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Off site antics – Preparing for the office Christmas party

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The Melbourne Cup has come and gone, so it is time to organise your Secret Santas and the finer details for the office Christmas party.

While the Christmas party is a chance to celebrate the year’s achievements and have some fun, employers must make provision for the safety of employees and other guests, even if the party is held off site.

As part of their preparations, employers should review their workplace policies on sexual harassment and the responsible consumption of alcohol and make sure these are communicated to employees and other guests in advance of the party.

Sexual Harassment Policy

The Sexual Harassment Policy should clearly define sexual harassment and give examples of unacceptable behaviour.  It should include a transparent complaints handling procedure so that employees understand how and to whom to make a complaint, and how it will be handled.

In Victoria, sexual harassment means behaviour of a sexual nature that is unwelcome, unasked for and unreturned. It can be physical, verbal or written.  Examples include:-

  • Unwelcome touching, hugging or kissing;
  • Suggestive comments or jokes;
  • Unwanted invitations to go out on dates of requests for sex; and
  • Sexually explicit emails or SMS messages.

Responsible Consumption of Alcohol Policy

The introduction and adherence to a Responsible Consumption of Alcohol Policy will also assist to minimise harm both to employees consuming alcohol and to those around them. This policy should set guidelines for the acceptable consumption of alcohol, address drink driving and clearly state that violations of the policy could lead to disciplinary action, including termination.  The policy should be consistently applied.

In an unfair dismissal case heard by Fair Work Australia on 16 October 2009, the employer, a Tasmanian brewer, was held to be within its rights to sack a worker who was caught drink-driving outside of working hours.  It was found that the worker’s actions had the potential to affected the company’s reputation in the community and were in breach of its “responsible drinking” policy.

The worker had claimed his termination was unfair because the incident was not related to work.  In dismissing the worker’s claim, Fair Work Australia found that the worker had been told about the employer’s responsible drinking policy and knew that drink-driving was a serious breach of the policy, even if it occurred after hours.  It was reasonable that this employer, a brewer, insist on strict compliance with its responsible drinking policy because of the potential harm to its reputation if it was seen to support anti-social drinking practices.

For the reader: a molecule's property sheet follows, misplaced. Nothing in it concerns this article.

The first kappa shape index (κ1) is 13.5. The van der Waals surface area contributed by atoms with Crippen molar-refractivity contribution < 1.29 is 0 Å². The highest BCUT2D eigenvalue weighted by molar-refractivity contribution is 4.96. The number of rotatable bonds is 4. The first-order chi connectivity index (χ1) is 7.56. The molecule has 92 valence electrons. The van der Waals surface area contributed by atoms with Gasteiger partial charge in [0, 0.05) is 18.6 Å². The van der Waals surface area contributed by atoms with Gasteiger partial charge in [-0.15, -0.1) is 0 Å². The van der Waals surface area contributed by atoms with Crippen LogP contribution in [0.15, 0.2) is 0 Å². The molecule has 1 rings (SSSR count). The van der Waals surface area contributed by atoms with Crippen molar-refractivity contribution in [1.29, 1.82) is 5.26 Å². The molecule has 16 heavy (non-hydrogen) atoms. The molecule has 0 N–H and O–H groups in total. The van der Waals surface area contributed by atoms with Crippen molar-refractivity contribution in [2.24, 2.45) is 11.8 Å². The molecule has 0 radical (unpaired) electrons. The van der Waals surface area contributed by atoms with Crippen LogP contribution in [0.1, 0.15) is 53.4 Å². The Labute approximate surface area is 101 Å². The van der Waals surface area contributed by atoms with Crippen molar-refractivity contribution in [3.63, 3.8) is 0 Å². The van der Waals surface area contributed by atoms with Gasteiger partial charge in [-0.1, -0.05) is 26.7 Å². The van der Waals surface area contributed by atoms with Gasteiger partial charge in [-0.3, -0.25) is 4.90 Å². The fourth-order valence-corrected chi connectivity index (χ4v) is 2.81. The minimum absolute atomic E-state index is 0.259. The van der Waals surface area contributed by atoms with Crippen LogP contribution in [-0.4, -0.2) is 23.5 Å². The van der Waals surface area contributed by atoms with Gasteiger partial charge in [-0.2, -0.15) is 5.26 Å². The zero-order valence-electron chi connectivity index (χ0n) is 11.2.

See Nick Kolodjashnij v Lion Nathan t/as J Boag and Son Brewing Pty Ltd.

If the employee had been caught drink driving after a work event at which alcohol had been served, the employer would have had a harder time defending the claim.

Other precautions to take at the party

As well as reviewing policies and communicating these to staff, other steps which employers should take include:-

  • Ensuring management lead by example;
  • Organising a range of drinks options including light alcoholic drinks, soft drinks and water;
  • Ensuring that there is adequate food served during the event; and
  • Making appropriate arrangements for transport after the event.

Pre-emptive steps to prevent harassment and other injuries are crucial as it is now established that employers’ liability extends to events which take place after official work functions, and in situations where the link to work is less obvious.

In the 2007 case of Lee v Smith & Ors, the Australian Defence Force (‘ADF’) was held vicariously liable under the Commonwealth Sex Discrimination Act for the rape, sexual discrimination, harassment, and victimisation of Cassandra Lee, a civilian administration officer at a Cairns naval base. Ms Lee was sexually harassed, intimidated and, ultimately, raped by a colleague following a dinner party at another colleague’s house.

The ADF was found to be vicariously liable because the rape ‘arose out of a work situation’ and, in fact, ‘was the culmination of a series of sexual harassments that took place in the workplace’.

The well-publicised 2008 decision of Streeter v Telstra arose after a workplace party. In that case, Ms Streeter, a Telstra employee, was sacked after Telstra’s investigation concluded, among other things, that she had sexually harassed certain Telstra employees when she exposed them to her sexual antics with other co-workers.  The events took place in a hotel room which a group of employees had booked on the night of a belated Christmas party in February 2007.  It was found that, if Ms Streeter’s actions amounted to sexual harassment, it was only of the most indirect kind, but Telstra’s decision to terminate was ultimately justified because Ms Streeter had lied during the investigation by denying the allegations.

We recommend that employers should take precautions in the lead-up to social events such as Christmas parties. If a claim is made, seek advice to minimise the financial cost and the risk to the business’s reputation which could result from litigation.

Please contact one of our Workplace Relations lawyers if you would like any further information.

Author: Richard Scougall